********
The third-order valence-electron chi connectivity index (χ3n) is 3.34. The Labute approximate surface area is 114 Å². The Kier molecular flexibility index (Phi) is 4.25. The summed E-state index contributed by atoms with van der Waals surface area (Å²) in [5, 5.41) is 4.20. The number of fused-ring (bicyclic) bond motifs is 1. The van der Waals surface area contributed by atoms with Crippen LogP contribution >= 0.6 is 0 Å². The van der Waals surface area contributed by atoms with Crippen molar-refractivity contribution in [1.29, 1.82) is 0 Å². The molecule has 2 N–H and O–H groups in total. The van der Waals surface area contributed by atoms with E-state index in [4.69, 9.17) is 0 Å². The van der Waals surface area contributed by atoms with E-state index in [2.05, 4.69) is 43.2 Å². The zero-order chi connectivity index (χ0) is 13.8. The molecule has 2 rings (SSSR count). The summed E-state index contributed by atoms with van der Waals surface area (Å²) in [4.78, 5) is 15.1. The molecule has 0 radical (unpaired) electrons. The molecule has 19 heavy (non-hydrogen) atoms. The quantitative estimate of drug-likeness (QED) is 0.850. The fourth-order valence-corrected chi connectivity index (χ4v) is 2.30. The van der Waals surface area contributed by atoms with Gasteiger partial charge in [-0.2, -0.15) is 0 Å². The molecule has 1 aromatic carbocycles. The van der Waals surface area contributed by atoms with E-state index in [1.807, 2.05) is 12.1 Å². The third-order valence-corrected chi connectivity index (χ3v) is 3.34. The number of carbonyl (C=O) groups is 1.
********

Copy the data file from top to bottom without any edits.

The third-order valence-electron chi connectivity index (χ3n) is 3.34. The Labute approximate surface area is 114 Å². The Kier molecular flexibility index (Phi) is 4.25. The summed E-state index contributed by atoms with van der Waals surface area (Å²) in [5, 5.41) is 4.20. The number of fused-ring (bicyclic) bond motifs is 1. The van der Waals surface area contributed by atoms with Crippen LogP contribution >= 0.6 is 0 Å². The van der Waals surface area contributed by atoms with Crippen molar-refractivity contribution in [1.29, 1.82) is 0 Å². The molecule has 2 N–H and O–H groups in total. The van der Waals surface area contributed by atoms with E-state index in [4.69, 9.17) is 0 Å². The van der Waals surface area contributed by atoms with E-state index in [2.05, 4.69) is 43.2 Å². The zero-order chi connectivity index (χ0) is 13.8. The molecule has 2 rings (SSSR count). The summed E-state index contributed by atoms with van der Waals surface area (Å²) in [4.78, 5) is 15.1. The molecule has 0 radical (unpaired) electrons. The molecule has 19 heavy (non-hydrogen) atoms. The quantitative estimate of drug-likeness (QED) is 0.850. The fourth-order valence-corrected chi connectivity index (χ4v) is 2.30. The van der Waals surface area contributed by atoms with Gasteiger partial charge in [-0.2, -0.15) is 0 Å². The molecule has 1 aromatic carbocycles. The van der Waals surface area contributed by atoms with E-state index in [1.807, 2.05) is 12.1 Å². The third-order valence-corrected chi connectivity index (χ3v) is 3.34. The number of carbonyl (C=O) groups is 1.